Echoing New York City Police Commissioner Ray Kelly's recent statement on the subject, Mayor Michael Bloomberg said in a radio interview today that, as far as he sees it, blacks and Latinos are actually not being stopped enough under the city's racist stop-and-frisk program.
The New York City Council recently passed two bills expressly designed to mitigate some of stop-and-frisk's problems. The first would create an inspector general position within the NYPD, while the other, the so-called "racial profiling bill," would allow New Yorkers to sue the NYPD in state court for discriminatory targeting, according to Capital.
There is this business, there's one newspaper and one news service, they just keep saying, 'Oh it's a disproportionate percentage of a particular ethnic group.' That may be, but it's not a disproportionate percentage of those who witnesses and victims describe as committing the murder. In that case, incidentally, I think we disproportionately stop whites too much and minorities too little.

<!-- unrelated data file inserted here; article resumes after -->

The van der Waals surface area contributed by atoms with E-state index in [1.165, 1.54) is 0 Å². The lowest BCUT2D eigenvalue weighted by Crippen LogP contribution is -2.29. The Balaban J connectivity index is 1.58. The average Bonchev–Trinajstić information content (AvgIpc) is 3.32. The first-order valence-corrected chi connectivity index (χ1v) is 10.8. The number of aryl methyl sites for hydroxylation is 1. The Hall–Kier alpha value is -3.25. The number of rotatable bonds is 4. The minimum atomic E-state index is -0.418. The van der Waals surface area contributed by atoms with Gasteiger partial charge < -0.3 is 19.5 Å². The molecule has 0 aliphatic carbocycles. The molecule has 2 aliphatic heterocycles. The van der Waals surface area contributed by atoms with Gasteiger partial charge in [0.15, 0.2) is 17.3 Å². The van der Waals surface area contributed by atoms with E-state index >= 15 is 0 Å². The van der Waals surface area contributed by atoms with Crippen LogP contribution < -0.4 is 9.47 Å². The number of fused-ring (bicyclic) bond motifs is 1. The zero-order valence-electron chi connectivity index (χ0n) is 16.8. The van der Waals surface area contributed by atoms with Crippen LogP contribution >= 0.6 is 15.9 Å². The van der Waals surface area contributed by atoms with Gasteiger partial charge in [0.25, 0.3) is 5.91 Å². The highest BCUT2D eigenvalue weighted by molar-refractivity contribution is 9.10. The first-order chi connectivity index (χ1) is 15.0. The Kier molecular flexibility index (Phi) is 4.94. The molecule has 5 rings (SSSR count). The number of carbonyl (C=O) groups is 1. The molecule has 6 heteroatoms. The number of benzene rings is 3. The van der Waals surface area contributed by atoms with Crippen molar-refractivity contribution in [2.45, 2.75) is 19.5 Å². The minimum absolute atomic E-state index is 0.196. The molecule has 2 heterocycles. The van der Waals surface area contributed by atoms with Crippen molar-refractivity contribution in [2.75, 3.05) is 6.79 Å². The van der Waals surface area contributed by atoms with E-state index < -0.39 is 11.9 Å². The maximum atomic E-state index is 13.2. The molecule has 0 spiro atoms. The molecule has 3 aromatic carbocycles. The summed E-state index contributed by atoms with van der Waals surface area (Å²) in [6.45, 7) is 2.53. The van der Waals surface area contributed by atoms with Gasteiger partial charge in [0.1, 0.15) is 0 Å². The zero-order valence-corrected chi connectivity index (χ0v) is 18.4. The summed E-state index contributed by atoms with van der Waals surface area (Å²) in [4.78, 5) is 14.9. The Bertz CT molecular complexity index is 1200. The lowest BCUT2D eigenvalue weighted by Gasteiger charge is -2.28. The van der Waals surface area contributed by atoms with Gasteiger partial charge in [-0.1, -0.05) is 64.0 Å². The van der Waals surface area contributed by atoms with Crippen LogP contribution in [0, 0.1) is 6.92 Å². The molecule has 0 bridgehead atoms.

A New York Civil Liberties Union study from last year found that though they accounted for less than 5 percent of New York's population in 2011, black and Latino males aged 14 to 24 made up nearly 42 percent of those stopped and frisked. But nobody racially profiles in New York, of course.